Where It's At: Beck with the LA Phil at the Hollywood Bowl

Like Danny and Sandy recount in their iconic Grease ballad, there’s something exceptionally magical about summer nights. This especially rings true in Los Angeles, when the Hollywood Hills become draped in the warm hue of our extra-special sunsets, and the day’s desert heat vanishes with the cool 8 o’clock breeze. On a particularly picturesque evening this July 6th, Beck performed at the Hollywood Bowl accompanied by the Los Angeles Philharmonic. It was a feat of L.A. pride: the native Angeleno had returned to his hometown, joined on-stage by some of our city’s most talented instrumentalists at one of the most renowned venues around.

Beck at the Hollywood Bowl – By Farah Sosa on behalf of the LA Phil

Jessica Pratt rang in the night, whisking the audience away with her folky bossa beats. Performing mostly songs from her newest record, Here in the Pitch, the L.A. based artist wowed with the unique and ethereal nature of her songwriting.

From older couples to full-on families, the sea of fans nestled into their seats, and once the shades of the fleeting day had given way to the night, it was time to start the show. Phil members in matching white tuxedos approached from either side of the stage. Instruments were tuned, and with a tap of his baton, conductor Steven Reineke welcomed concertgoers with the progressive build of “Cycle,” which seamlessly transformed into the swells of “The Golden Age” as Beck crossed the stage with his acoustic guitar.

Beck with the LA Philharmonic at the Hollywood Bowl – By Farah Sosa on behalf of the LA Phil

The cohort enveloped the crowd with each sweeping melody, in a breathtaking moment of surreal sonic purity that made you wonder if this is how music was always meant to be listened to. Beck reflected on this sentiment in a recent interview with the Los Angeles Daily News.

“You know, we’re kind of in a reductive time (in music)… this time of DJs and electronic-backed music, whether it’s even a band anymore. So this kind of feels like this luxurious indulgence, just having a huge amount of people in this effort to make a sound.”

With each track on the docket, we were immediately drawn in, welcomed into a lush landscape of Beck’s own creation. After touring with Phoenix last year, Beck is departing, temporarily, from the guitar-heavy alt-rock and bass-driven grooves he’s better known for. This summer, he’s traded them in for the winding compositions found on albums like Sea Change and Morning Phase. Originally arranged by Beck’s father, David Campbell, tracks like “Lonesome Tears,” “Wave,” and “Paper Tiger” truly came to life with the symphony of the philharmonic, unfolding before the audience layer by layer.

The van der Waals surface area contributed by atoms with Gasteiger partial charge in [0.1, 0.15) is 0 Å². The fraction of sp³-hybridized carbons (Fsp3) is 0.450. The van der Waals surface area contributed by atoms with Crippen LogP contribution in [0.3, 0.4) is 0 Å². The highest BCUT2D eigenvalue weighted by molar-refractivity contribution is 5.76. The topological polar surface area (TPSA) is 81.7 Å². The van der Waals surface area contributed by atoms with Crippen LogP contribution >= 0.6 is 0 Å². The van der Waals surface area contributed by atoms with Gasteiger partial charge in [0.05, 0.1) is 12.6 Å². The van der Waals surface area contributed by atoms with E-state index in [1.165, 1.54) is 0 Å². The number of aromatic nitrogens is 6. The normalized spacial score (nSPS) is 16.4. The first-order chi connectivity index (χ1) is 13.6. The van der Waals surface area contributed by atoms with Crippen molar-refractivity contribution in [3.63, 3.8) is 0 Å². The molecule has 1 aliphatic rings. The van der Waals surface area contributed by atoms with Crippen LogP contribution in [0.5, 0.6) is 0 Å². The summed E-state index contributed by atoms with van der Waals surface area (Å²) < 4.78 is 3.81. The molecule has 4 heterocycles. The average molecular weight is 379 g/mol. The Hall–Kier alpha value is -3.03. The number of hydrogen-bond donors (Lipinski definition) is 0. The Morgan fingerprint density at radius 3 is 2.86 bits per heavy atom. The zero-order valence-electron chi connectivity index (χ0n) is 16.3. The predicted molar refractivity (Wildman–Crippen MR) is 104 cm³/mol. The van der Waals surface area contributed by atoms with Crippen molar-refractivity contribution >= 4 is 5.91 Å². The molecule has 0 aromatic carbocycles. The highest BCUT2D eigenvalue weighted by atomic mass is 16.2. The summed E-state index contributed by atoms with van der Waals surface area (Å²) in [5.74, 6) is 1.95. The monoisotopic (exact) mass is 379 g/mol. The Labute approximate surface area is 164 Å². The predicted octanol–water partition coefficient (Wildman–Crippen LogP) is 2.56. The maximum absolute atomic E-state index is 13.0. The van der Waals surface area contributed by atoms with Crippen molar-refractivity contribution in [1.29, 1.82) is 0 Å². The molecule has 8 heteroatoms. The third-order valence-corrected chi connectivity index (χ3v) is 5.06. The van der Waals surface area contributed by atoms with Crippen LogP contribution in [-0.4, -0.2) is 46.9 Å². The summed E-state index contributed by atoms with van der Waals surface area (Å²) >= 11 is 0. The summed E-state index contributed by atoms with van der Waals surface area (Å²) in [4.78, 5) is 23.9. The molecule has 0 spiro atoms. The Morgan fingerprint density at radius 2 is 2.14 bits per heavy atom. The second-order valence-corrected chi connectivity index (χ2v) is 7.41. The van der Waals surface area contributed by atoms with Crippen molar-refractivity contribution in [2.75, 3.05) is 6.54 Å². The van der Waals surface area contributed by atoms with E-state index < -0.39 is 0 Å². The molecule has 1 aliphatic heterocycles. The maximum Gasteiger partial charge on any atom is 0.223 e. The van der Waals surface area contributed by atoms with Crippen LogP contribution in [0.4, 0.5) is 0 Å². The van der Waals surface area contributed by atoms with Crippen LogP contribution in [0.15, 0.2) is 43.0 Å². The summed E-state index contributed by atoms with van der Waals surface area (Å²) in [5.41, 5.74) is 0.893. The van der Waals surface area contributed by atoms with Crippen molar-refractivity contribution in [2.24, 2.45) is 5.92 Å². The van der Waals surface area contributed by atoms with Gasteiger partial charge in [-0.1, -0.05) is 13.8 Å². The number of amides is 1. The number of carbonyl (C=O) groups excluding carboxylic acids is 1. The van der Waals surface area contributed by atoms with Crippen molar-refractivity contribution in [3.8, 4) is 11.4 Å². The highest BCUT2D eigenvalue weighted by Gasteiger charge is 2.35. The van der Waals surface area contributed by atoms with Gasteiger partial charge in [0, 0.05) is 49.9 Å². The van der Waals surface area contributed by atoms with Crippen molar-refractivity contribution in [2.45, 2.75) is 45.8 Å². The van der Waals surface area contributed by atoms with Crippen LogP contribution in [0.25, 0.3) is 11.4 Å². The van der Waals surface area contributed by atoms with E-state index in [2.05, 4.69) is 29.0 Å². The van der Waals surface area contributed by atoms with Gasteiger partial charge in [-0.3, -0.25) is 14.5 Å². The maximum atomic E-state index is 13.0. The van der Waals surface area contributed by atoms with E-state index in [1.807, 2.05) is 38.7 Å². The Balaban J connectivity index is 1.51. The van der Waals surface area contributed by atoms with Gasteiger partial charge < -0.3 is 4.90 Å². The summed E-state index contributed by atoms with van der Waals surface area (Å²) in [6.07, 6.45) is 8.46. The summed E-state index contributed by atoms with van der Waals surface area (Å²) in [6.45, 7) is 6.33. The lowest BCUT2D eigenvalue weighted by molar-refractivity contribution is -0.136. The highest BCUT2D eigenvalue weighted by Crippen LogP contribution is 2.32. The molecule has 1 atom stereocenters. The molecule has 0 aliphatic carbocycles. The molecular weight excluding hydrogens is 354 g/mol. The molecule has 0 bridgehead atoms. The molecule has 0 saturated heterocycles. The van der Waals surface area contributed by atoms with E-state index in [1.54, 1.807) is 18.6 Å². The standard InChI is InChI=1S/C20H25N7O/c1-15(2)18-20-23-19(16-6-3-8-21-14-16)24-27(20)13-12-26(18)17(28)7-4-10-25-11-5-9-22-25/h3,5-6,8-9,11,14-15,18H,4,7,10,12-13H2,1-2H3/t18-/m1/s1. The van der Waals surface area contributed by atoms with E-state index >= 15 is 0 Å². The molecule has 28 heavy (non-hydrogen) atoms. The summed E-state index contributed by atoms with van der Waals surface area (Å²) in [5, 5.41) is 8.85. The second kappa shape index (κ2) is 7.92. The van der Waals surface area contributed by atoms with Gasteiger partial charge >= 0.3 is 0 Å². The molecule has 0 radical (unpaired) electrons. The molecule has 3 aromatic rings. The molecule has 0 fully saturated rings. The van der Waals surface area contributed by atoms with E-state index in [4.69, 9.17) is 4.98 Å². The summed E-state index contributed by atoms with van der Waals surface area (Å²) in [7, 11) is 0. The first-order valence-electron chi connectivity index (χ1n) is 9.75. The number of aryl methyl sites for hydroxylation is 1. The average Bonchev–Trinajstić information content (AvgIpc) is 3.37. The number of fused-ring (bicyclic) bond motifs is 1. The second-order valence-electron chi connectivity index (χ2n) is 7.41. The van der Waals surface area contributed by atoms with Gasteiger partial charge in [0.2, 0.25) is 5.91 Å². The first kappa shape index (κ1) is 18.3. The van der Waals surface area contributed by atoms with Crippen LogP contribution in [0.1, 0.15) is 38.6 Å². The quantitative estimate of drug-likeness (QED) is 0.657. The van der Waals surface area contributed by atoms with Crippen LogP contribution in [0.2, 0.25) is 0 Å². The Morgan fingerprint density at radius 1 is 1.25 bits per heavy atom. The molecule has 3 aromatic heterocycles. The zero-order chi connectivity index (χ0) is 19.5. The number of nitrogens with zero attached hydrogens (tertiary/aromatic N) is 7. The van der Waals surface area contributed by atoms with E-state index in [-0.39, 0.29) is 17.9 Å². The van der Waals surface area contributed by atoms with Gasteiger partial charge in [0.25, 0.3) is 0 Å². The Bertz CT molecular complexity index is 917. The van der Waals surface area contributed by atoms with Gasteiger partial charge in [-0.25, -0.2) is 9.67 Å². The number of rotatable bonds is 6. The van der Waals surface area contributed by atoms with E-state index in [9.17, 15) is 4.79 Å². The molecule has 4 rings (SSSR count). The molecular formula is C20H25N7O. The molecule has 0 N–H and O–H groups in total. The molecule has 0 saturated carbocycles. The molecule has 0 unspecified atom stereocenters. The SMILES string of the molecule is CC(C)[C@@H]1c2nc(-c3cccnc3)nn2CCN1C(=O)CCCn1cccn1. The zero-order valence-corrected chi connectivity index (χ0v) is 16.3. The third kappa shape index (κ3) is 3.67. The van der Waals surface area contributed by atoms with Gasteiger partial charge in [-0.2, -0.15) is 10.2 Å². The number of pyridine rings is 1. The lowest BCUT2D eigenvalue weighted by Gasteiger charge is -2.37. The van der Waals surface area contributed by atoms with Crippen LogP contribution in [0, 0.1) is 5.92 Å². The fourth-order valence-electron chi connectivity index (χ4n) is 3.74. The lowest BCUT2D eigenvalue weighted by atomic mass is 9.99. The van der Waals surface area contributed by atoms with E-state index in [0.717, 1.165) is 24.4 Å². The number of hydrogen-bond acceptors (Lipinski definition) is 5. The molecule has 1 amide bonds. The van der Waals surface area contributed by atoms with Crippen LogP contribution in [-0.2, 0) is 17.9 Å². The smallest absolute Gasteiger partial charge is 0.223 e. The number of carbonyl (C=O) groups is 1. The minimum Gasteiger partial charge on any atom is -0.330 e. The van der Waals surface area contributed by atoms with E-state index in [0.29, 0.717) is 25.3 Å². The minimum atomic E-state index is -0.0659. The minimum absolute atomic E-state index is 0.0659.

The setlist spanned a majority of Beck’s discography, ranging from Françoise Hardy inspired Mutations deep cuts to movie soundtrack specials like “Everybody’s Gotta Learn Sometime” from Eternal Sunshine of the Spotless Mind and Roma’s “Tarantula.” Backed by the LA Phil, Beck is one of the only artists I know that can cover Scott Walker and completely capture his essence, perfectly performing “Its Raining Today” and “Montague Terrace (in Blue)” as if possessed by the spirit of the musician himself.

Beck was in his element, wiggling about the stage as he charismatically cracked jokes in between rock-you-to-your-core compositions, sprinkling in some lighthearted fun with tracks like “Tropicalia” and “The New Pollution.” Before the Philharmonic’s 90-minute cap timed out, Beck proved that Los Angeles was really “Where It’s At,” leading the audience through a groovy call and response as they took to their feet, echoed his words and clapped their hands along with the beat.

Once the Philharmonic had dispersed, Beck was left on stage to his own devices. With a harmonica in hand, Beck weaved through the Phil’s empty seats, dishing out a solo rendition of “One Foot In The Grave.” Accompanied by Jason Falkner, Roger Joseph Manning Jr., Joey Waronker and Justin Meldal-Johnson —the band that played on albums like Sea Change, Morning Phase and Mutations—Beck ended the night with hard-hitting fan favorites “Devil’s Haircut” and “Loser.” The concert’s final moments saw the thousands in attendance erupt in celebratory enthusiasm, passionately singing the closing lines to “Loser,” like a scene ripped straight out of a movie.

Performed with the Philharmonic, Beck’s ornate symphonies had the opportunity to fully take shape, flourishing in undulating harmonic purls that expanded through every inch of available space at the Hollywood Bowl. Beck is set to continues his orchestral tour throughout the summer, performing with some of the country’s finest like The Philadelphia Orchestra and the National Symphony Orchestra, wrapping at the end of July with two performances at Carnegie Hall accompanied by the Orchestra of St. Lukes.

Beck Tour Dates

07/10 - Berkeley, CA @ Greek Theatre with Berkeley Symphony

07/23 - Lenox, MA @ Tanglewood with The Boston Pops Orchestra

07/25 - Philadelphia, PA @ The Mann Center - TD Pavilion with The Philadelphia Orchestra

07/27 - Vienna, CA @ Wolf Trap with National Symphony Orchestra

07/29 - New York, NY @ Carnegie Hall with Orchestra of St. Lukes

07/30 - New York, NY @ Carnegie Hall with Orchestra of St. Lukes

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Last updated: 23 Jul 2024, 10:56 Etc/UTC